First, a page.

Baby Ann case shows 'new' Ireland is really only skin deep
NOT quite as modern as we like to congratulate ourselves, are we? As the Baby Ann case highlights.
One small but revealing detail preoccupies me in relation to this poignant and defining episode in the lives of two couples: the young pair who found they were having a baby felt they couldn't confide in their parents.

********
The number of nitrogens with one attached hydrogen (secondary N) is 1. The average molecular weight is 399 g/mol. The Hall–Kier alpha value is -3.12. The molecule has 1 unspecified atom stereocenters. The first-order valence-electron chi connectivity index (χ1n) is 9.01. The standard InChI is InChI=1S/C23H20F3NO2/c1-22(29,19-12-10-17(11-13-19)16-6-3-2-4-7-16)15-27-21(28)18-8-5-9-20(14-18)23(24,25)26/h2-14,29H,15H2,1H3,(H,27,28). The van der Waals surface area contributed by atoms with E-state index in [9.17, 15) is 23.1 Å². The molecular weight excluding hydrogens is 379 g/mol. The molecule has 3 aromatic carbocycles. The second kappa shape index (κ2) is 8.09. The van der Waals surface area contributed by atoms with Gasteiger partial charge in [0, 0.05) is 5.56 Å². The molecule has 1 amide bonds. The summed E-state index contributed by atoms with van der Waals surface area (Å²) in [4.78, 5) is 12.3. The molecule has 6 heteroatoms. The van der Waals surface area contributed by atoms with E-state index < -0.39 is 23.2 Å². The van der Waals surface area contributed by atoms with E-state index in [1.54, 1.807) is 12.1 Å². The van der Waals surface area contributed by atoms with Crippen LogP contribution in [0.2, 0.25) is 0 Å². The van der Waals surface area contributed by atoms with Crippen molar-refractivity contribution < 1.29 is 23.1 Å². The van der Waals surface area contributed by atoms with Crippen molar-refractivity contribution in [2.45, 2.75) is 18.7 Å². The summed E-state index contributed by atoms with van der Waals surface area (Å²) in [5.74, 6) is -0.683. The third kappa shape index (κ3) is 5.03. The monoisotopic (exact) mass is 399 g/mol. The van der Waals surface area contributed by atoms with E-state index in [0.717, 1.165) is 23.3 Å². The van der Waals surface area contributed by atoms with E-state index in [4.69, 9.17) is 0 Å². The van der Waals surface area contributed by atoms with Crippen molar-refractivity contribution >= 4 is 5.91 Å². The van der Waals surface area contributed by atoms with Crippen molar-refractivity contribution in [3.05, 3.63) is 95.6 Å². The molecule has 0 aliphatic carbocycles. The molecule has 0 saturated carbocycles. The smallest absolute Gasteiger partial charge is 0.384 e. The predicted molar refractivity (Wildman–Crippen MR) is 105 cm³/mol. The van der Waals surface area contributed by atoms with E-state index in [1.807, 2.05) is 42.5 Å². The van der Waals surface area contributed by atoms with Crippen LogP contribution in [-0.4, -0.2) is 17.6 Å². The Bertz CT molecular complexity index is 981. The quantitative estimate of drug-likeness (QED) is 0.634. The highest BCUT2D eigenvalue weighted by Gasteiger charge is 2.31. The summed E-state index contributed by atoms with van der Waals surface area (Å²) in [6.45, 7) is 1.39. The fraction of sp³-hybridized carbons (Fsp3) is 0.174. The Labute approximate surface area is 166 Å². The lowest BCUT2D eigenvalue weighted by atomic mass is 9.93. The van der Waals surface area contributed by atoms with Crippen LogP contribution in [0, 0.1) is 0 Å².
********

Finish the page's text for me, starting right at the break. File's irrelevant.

The year was 2004 and a couple of university students in their early twenties, who might be considered representatives of the dynamic new face of Ireland, seem to have felt ashamed and compromised by a pregnancy outside marriage. Isn't that a morality which harks back to the Magdalene laundries? What's it doing rearing its head in our Starbucks society with its Google and Microsoft plants, its revitalised docklands and almost-settled Northern question? This reference point in the Baby Ann case shakes the received wisdom that when Ireland was propelled into the 21st century at warp speed, its people embraced social change without reservation.